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1

If you want to insert Unicode text in your update statement you need to supply a Unicode string of the form N'...', as in update foo set test = N'褠ఓ�ᵂ뱗텬㰗' where id = 1 Otherwise the characters really are converted to question marks if SQL Server is unable to map them to corresponding non-Unicode characters, even in an nvarchar column.


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By default, all logins can see all databases. This is done through the "public" role. To change that, you just have to revoke the permission from the public role. REVOKE VIEW ANY DATABASE FROM PUBLIC However, master and tempdb will always be visible to the public role. See here for more information: VIEW ANY DATABASE Permission As far as logins is ...


0

You can hide the system database in SQL Management Studio following Way that I have mentioned below. Navigate Tools-->Options-->Environment-->General and choose "Hide system objects in Object Explorer". OR In the SQL Server Management Studio, Right click the server and click "Properties". Click on "Permissions" and then select the "Public" role ...


0

This has been asked before and there are a couple of useful posts. But the work is still being left in your hands. You might check these posts: richardtallent has a post: http://stackoverflow.com/questions/1455018/replication-from-mysql-to-ms-sql AndrewSQL offered an outlined approach that got more votes at: Replicating a remote MySQL database to MS SQL ...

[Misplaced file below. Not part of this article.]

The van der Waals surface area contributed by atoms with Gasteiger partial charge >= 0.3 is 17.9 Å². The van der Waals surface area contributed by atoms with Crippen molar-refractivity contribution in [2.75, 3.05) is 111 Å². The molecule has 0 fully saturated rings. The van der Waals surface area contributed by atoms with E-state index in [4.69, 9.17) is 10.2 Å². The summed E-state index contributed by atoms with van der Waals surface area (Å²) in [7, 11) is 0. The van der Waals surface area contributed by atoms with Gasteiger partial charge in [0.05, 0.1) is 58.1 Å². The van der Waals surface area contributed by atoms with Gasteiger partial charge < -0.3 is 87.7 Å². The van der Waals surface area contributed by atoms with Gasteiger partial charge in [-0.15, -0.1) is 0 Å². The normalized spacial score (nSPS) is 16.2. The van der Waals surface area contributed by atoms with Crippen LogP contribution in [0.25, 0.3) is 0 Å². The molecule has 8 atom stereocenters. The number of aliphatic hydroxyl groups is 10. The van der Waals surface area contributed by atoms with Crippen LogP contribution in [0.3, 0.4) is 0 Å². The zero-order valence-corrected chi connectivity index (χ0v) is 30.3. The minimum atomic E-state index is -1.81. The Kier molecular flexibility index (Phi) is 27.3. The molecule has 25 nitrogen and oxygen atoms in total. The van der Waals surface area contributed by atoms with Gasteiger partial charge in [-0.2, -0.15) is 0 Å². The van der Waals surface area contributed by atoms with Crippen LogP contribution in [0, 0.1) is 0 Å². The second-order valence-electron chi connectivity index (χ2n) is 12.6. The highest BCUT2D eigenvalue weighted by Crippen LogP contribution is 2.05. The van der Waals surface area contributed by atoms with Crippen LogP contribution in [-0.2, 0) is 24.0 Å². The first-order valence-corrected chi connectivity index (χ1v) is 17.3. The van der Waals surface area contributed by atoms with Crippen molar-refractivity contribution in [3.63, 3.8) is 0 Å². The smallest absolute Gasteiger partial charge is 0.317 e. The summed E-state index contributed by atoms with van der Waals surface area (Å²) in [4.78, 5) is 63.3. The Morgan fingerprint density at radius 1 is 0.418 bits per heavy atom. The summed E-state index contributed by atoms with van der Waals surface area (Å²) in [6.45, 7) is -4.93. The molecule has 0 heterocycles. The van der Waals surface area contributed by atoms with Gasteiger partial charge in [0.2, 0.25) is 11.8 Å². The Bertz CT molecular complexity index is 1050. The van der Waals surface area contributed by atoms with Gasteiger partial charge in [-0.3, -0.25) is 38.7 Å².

8

This is just Standard SQL join syntax with the optional parentheses removed: SELECT * FROM tableC LEFT JOIN ( TableB RIGHT JOIN TableA ON TableA.ID = TableB.ID ) ON TableB.TypeID = TableC.TypeID If you don't like the syntax generated by the SSMS view designer (which is buggy and rarely updated anyway), simply write the views by hand using ...


6

There's no way to do this automatically but you can query the catalogue views to find constraint names not in the desired pattern then generate the desired script that way. Something like DECLARE @Script NVARCHAR(MAX); WITH FK AS (SELECT *, 'FK_' + OBJECT_NAME(parent_object_id) + '_' + OBJECT_NAME(referenced_object_id) ...


1

You can use sp_rename systems stored procedure to change the name of the keys. sp_rename 'dbo.PK_TableName_OldName', 'PK_TableName_NewName';


2

You can use sp_rename to change the names of constraints such as Foreign Keys. The syntax is simple: From the SQL Server documentation: http://msdn.microsoft.com/en-us/library/ms188351.aspx exec sp_rename 'YourSchema.FK_OldName', 'FK_NewName'; Note that the schema is required when renaming constraints.


1

If it was possible to connect to a SQL Server without setting up a security context on that server, that would be a serious security hole. So, there must be a security context. If you can ride on some existing rights that are already defined, then fine, but likely any existing security context was not tailored for your need. And since you want a specific ...


0

I just found a post that answered this question: This may not work in all cases, but I was trying to install the Semantic Search Database and got the same error. You have to run SQL Server Management Studio as an administrator, and it works.


1

Never mind. Found it. sp_helptext 'TriggerName' worked like a charm.


0

Parse checks that the syntax of the query is correct, but it does not check the object names. It can not check object name: if you are using nested SPs with temp tables for example, the temp table will not exist when the subsequent SP is parsed (it is defined in the 'parent' sp).


0

I don't think there's any way to do this with a parse, but you could try running the script inside a transaction then rolling back that transaction at the end. If there's an error, it should throw it, but even if there isn't, there won't be any lasting changes.



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